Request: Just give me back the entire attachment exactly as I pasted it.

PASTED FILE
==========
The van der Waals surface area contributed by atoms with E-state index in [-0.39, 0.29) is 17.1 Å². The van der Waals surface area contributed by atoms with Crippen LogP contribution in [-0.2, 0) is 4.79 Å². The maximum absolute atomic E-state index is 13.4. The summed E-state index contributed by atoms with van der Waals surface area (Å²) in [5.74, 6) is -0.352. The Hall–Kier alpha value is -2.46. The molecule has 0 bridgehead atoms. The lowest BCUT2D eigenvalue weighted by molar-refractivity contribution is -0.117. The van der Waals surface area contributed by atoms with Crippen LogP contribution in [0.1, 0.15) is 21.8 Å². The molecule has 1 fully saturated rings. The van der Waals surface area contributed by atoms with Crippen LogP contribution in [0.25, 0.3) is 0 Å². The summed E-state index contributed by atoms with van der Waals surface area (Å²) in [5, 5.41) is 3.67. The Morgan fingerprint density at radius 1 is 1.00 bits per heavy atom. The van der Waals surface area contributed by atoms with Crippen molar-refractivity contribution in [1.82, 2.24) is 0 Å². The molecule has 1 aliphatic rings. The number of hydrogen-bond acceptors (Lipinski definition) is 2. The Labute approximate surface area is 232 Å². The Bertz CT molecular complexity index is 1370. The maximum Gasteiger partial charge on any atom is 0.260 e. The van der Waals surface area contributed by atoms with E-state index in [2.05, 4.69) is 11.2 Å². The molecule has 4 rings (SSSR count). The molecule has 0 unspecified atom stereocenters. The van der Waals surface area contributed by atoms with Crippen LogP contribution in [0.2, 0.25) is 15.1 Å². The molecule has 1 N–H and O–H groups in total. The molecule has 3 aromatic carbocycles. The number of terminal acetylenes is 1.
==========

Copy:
The van der Waals surface area contributed by atoms with E-state index in [-0.39, 0.29) is 17.1 Å². The van der Waals surface area contributed by atoms with Crippen LogP contribution in [-0.2, 0) is 4.79 Å². The maximum absolute atomic E-state index is 13.4. The summed E-state index contributed by atoms with van der Waals surface area (Å²) in [5.74, 6) is -0.352. The Hall–Kier alpha value is -2.46. The molecule has 0 bridgehead atoms. The lowest BCUT2D eigenvalue weighted by molar-refractivity contribution is -0.117. The van der Waals surface area contributed by atoms with Crippen LogP contribution in [0.1, 0.15) is 21.8 Å². The molecule has 1 fully saturated rings. The van der Waals surface area contributed by atoms with Crippen LogP contribution in [0.25, 0.3) is 0 Å². The summed E-state index contributed by atoms with van der Waals surface area (Å²) in [5, 5.41) is 3.67. The Morgan fingerprint density at radius 1 is 1.00 bits per heavy atom. The van der Waals surface area contributed by atoms with Crippen molar-refractivity contribution in [1.82, 2.24) is 0 Å². The molecule has 1 aliphatic rings. The number of hydrogen-bond acceptors (Lipinski definition) is 2. The Labute approximate surface area is 232 Å². The Bertz CT molecular complexity index is 1370. The maximum Gasteiger partial charge on any atom is 0.260 e. The van der Waals surface area contributed by atoms with E-state index in [2.05, 4.69) is 11.2 Å². The molecule has 4 rings (SSSR count). The molecule has 0 unspecified atom stereocenters. The van der Waals surface area contributed by atoms with Crippen LogP contribution in [0.2, 0.25) is 15.1 Å². The molecule has 1 N–H and O–H groups in total. The molecule has 3 aromatic carbocycles. The number of terminal acetylenes is 1.